(I just checked my scheduled posts, and discovered that this Sunday Salon is my three hundredth post on The Literary Omnivore! Goodness.)
In Mark Bauerlein’s alarmist The Dumbest Generation, he mentions in passing that the kids these days just won’t devote the ten hours it takes to read a three hundred book. My first reaction when reading that was, “It takes you ten hours to read a three hundred page book?” Readers of my generation cheerfully volunteer just how long it took for them to read Harry Potter and the Death Hallows–usually well into the morning of the 22nd. I myself took eight hours. Part of the reason some kids don’t fall in love with reading is the simple fact that it doesn’t come as easily to them as other children. Thus, devoted readers tend to read books faster than the average Jane.
But is reading speed actually important when it comes to reading?
Obviously, you can read something too fast–ask me if I remember Silas Marner. You miss out on the complexity of language and even some plot points. But is it really possible to read something too slowly? Reading isn’t a competition, but I think people who read slowly are sometimes looked askance at, as if taking so long means they’re not getting it. But reading a book slowly has its joys, and some books need to be read slowly in order for the reader to appreciate the language and the depth an author has put into their work. (And, let’s face it, nobody is breezing through The Lord of the Rings or anything Dorothy Dunnett ever wrote. If they say they are, they are liars.)
But I have to admit, I do find it a bit frustrating when I realize I need to slow down, usually after I move on to a denser book after a frothy one. I can get through a Jodi Picoult or a Gossip Girl novel (Shame? Please, I’m a geek) in about a day, but other books usually take at least two to three days when I have good reading time. Then again, it took me two weeks to get through King Hereafter, which had never happened to me before and, naturally, frustrated me. But I think I sometimes place too much important on making good time through a book; reading is about experiencing the novel, not just conquering it.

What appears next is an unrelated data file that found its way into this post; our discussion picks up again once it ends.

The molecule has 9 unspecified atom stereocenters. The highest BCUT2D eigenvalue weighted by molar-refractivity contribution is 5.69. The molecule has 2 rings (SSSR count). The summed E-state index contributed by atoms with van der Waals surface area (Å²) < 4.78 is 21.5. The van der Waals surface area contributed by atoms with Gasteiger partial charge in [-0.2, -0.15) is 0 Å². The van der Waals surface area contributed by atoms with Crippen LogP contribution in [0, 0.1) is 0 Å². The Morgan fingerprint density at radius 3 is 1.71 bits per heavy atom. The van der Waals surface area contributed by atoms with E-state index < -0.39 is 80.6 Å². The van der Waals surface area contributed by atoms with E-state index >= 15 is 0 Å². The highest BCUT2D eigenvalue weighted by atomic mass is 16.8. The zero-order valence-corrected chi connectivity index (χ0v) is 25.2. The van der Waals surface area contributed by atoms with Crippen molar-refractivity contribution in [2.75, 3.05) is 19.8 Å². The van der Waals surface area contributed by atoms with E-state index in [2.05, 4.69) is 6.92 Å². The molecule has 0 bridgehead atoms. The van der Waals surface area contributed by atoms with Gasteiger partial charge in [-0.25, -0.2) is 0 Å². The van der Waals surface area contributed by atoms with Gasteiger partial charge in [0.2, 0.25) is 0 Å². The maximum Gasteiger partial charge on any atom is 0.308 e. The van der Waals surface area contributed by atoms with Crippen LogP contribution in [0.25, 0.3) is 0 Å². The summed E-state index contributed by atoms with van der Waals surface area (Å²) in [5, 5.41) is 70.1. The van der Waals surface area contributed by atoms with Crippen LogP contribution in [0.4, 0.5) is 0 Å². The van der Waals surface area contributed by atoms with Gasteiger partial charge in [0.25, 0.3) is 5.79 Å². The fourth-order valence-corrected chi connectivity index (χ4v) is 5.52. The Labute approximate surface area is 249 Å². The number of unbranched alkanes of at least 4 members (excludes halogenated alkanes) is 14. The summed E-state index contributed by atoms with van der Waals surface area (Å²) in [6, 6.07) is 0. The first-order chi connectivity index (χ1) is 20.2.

Speaking of which, I spent most of last week reading Gordon Dahlquist’s The Glass Books of the Dream Eaters, which was a book that rewarded patience–I almost feel dizzy now that I’m onto Brandon Sanderson’s The Final Empire. Sanderson himself is going to be at Dragon*Con, and I thought I’d check it out on the off chance I adore it and want him to sign something, like my ARC of The Way of Kings. (I’m so excited for Dragon*Con. I even made a last minute Captain Kirk costume, I’m that excited.)
This week, Anastasia at Birdbrain(ed) Book Blog is giving away a copy of Madeleine Wickham’s A Desirable Residence until Saturday. (Wickham might be better known as Sophie Kinsella to some of you.) Angela at Sci-Fi Chick is currently giving away three books; George Mann’s The Osiris Ritual, The Adventures of Tom Sawyer and the Undead, and A Wild Light. Over at Tor/Forge’s Blog, they’re giving away an ARC of Brandon Sanderson’s The Way of Kings; it ends tomorrow! SQT at Fantasy and Sci-Fi Lovin’ is giving away both Mary Robinette Kowal’s Shades of Milk and Honey and M. J. Rose’s The Hypnotist. As always, these are just the giveaways I’ve run across this week.
What’s your reading speed, and do you think reading speed has any correlation with getting the most out of a book?